Next go up to the top toolbar and click on Mapping > Flatten Mapping… (Figure 13)
This will bring up the Flatten mapping window. In this window you’ll a few properties. I tend to
leave these at default when I use this method since I use this as a starting point. Go a ahead and
leave the setting as is and click ok (Figure 14)
As you can see our UV layout is much cleaner that what it was previously. (Figure 15) You can
now identify specific areas of the model. It is still not perfect though and we still need to
arrange thing better to take advantage of as much of the UV space as we can.
Before we continue with our unwrapping let go ahead and set up a shortcut for the “Stitch
Selected” command, this will make our lives easier during this process. In the top menu of Max
Click on Customize > Customize User Interface… (Figure 16)
In the Customize User Interface window locate “Stitch Selected” from the list (Figure17, 1).
Once you find it we’re going assign a hotkey Shortcut to it. In the Hotkey field you can add
whatever shortcut key you want to make it. I personally use the letter “S” just because it makes
sense (Figure 17, 2). Once you’ve this click the Assign key to make it official (Figure 17, 3)
Figure 17, 1, 2, 3
To make sure that you shortcut has been assign locate Stitch in the list view again. The key that
you selected should appear next to it (Figure 18)
So what does this Stitch thing do? It’s simple. If you select the edge option in your unwrap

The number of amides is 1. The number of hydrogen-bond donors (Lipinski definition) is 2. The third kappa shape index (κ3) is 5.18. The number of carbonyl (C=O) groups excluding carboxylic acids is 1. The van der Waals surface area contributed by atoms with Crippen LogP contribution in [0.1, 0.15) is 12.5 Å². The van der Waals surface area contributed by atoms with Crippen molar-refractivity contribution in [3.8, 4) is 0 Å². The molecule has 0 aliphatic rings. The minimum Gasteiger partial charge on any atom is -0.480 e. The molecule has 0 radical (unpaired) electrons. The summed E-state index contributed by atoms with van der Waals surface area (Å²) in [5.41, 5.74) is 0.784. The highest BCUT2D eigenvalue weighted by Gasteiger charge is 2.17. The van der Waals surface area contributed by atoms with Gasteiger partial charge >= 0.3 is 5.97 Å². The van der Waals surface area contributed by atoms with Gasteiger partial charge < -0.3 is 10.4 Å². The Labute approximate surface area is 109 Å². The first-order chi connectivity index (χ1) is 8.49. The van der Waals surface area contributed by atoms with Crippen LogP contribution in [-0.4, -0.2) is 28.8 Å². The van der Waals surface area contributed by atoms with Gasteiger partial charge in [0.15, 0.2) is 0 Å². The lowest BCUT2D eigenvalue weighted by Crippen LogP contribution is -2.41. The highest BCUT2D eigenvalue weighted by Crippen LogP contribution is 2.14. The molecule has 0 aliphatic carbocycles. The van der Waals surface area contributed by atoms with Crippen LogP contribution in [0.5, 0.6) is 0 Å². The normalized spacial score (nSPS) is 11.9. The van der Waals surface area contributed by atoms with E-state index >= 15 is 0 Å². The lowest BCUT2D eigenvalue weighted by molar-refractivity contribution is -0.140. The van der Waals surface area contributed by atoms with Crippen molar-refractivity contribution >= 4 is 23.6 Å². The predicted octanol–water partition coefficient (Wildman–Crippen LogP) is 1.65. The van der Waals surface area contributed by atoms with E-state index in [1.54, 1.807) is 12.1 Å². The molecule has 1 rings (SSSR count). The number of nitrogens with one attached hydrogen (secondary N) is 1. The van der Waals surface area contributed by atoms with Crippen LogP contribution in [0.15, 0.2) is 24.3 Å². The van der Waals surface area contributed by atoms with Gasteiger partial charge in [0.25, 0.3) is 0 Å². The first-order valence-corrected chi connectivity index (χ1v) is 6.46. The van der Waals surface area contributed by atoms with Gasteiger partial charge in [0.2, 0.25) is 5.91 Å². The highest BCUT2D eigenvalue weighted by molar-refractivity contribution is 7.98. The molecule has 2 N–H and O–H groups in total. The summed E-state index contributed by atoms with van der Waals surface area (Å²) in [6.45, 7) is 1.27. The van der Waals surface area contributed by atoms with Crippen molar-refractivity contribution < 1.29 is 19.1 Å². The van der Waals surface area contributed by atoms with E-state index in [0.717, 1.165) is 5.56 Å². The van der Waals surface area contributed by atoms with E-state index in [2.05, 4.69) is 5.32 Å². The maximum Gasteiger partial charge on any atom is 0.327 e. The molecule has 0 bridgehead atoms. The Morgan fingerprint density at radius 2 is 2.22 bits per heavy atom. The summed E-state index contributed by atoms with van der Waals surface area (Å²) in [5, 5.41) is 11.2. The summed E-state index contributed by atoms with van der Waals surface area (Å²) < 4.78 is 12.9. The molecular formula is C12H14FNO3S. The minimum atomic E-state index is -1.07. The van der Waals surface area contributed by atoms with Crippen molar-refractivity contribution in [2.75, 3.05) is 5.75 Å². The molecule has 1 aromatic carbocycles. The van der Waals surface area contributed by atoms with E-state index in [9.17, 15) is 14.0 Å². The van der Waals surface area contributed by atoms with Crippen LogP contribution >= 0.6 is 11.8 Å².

modifier and select any edge of you object it will show what is connected to it by highlighting
that edge in blue. (Figure 19)
Start selecting pieces that go together and stitch them together. Once you stitched enough
pieces where you get to the last piece of that area you’ll see that the blue is highlighting the top
most area of that piece. That’s when you know that it’s completely flt and you can move on to
the next area. (Figure 20)
Continue moving on from piece to piece stitching each edge to its partner edge. (Figure 21)
After going through the entire object and all your pieces are stitched you should end up with
something similar to (Figure 22)
Looking at our model now it looks much better than it did before. There is however still some
stretching going on in our UVs (Figure 23) but no worries this is a simple fix.
In the Edit UVW window toolbar we can find some scale tool. Figure 24, 1 scales everything
uniformly in all direction. Figure 24, 2 scales your object horizontally. Figure 24, 3 scales your
Go through your model and find the areas where stretching is happening and correct them with
the scale tools. (Figure 25)
Once you’re done your checkers should be as close to perfect squares as possible. Perfect
square means that you’ll have the least amount of stretching in your textures. (Figure 26)
We’re almost finished. The only thing left is to organize your pieces inside the UV square in a
way that you take advantage of all your available space. Right now our pieces are everywhere.
Use you scale tools if you need to and fit all your pieces in the UV as best as you can in the UV
square. The UV square determines the border of your texture map so make sure all your piece
fall within this square.
You can scale larger or smaller depending on your needs but make sure that your checker
squares stay pretty close to the same size. This will insure that you have a nice and even
distribution of quality when you texture your model. If one area takes up a lot more of the
space than what it really needs, it will show up once you textured you model. Certain areas will
look sharper than others.
The thing here is consistency so try to keep them as close as possible as you can (Figure 28)
Once you lay everything out you are all set and ready to texture your model. (Figure 29)
I hope this demonstration was helpful if you have any questions feel free to email me or check out
site or artist blog all listed below.
Artist Blog http://jarlanperez.com/?cat=10